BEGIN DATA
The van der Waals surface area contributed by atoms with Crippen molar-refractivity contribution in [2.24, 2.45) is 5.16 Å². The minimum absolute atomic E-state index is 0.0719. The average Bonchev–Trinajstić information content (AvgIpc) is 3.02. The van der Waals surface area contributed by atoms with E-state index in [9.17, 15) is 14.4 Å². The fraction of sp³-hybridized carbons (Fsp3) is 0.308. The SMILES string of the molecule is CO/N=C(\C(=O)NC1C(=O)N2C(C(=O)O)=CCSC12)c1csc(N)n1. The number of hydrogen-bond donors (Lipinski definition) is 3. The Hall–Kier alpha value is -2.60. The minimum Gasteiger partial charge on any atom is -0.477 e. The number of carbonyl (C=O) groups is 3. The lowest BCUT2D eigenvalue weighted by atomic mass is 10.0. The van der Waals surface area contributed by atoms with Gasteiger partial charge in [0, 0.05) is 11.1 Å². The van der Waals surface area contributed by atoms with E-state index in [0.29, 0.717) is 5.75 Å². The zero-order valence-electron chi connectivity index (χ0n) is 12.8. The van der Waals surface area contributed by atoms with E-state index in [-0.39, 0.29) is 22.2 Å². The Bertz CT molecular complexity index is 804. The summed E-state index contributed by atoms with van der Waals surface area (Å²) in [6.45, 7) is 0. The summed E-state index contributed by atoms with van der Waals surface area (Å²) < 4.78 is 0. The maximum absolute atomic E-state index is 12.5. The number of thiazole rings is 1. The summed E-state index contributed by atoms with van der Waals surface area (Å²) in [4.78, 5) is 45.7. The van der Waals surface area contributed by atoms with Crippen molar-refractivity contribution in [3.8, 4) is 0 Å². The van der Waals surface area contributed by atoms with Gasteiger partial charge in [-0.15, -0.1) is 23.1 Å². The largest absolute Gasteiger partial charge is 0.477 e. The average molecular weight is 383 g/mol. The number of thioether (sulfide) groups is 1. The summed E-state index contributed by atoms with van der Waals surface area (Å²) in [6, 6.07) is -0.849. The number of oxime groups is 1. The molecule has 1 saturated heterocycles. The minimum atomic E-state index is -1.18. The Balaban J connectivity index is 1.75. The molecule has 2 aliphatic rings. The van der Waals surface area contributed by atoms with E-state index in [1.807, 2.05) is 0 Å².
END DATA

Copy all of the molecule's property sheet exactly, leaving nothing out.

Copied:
The van der Waals surface area contributed by atoms with Crippen molar-refractivity contribution in [2.24, 2.45) is 5.16 Å². The minimum absolute atomic E-state index is 0.0719. The average Bonchev–Trinajstić information content (AvgIpc) is 3.02. The van der Waals surface area contributed by atoms with E-state index in [9.17, 15) is 14.4 Å². The fraction of sp³-hybridized carbons (Fsp3) is 0.308. The SMILES string of the molecule is CO/N=C(\C(=O)NC1C(=O)N2C(C(=O)O)=CCSC12)c1csc(N)n1. The number of hydrogen-bond donors (Lipinski definition) is 3. The Hall–Kier alpha value is -2.60. The minimum Gasteiger partial charge on any atom is -0.477 e. The number of carbonyl (C=O) groups is 3. The lowest BCUT2D eigenvalue weighted by atomic mass is 10.0. The van der Waals surface area contributed by atoms with Gasteiger partial charge in [0, 0.05) is 11.1 Å². The van der Waals surface area contributed by atoms with E-state index in [0.29, 0.717) is 5.75 Å². The zero-order valence-electron chi connectivity index (χ0n) is 12.8. The van der Waals surface area contributed by atoms with E-state index in [-0.39, 0.29) is 22.2 Å². The Bertz CT molecular complexity index is 804. The summed E-state index contributed by atoms with van der Waals surface area (Å²) in [6.45, 7) is 0. The summed E-state index contributed by atoms with van der Waals surface area (Å²) < 4.78 is 0. The maximum absolute atomic E-state index is 12.5. The number of thiazole rings is 1. The summed E-state index contributed by atoms with van der Waals surface area (Å²) in [4.78, 5) is 45.7. The van der Waals surface area contributed by atoms with Crippen molar-refractivity contribution in [3.8, 4) is 0 Å². The van der Waals surface area contributed by atoms with Gasteiger partial charge in [-0.15, -0.1) is 23.1 Å². The largest absolute Gasteiger partial charge is 0.477 e. The average molecular weight is 383 g/mol. The number of thioether (sulfide) groups is 1. The summed E-state index contributed by atoms with van der Waals surface area (Å²) in [6, 6.07) is -0.849. The number of oxime groups is 1. The molecule has 1 saturated heterocycles. The minimum atomic E-state index is -1.18. The Balaban J connectivity index is 1.75. The molecule has 2 aliphatic rings. The van der Waals surface area contributed by atoms with E-state index in [1.807, 2.05) is 0 Å².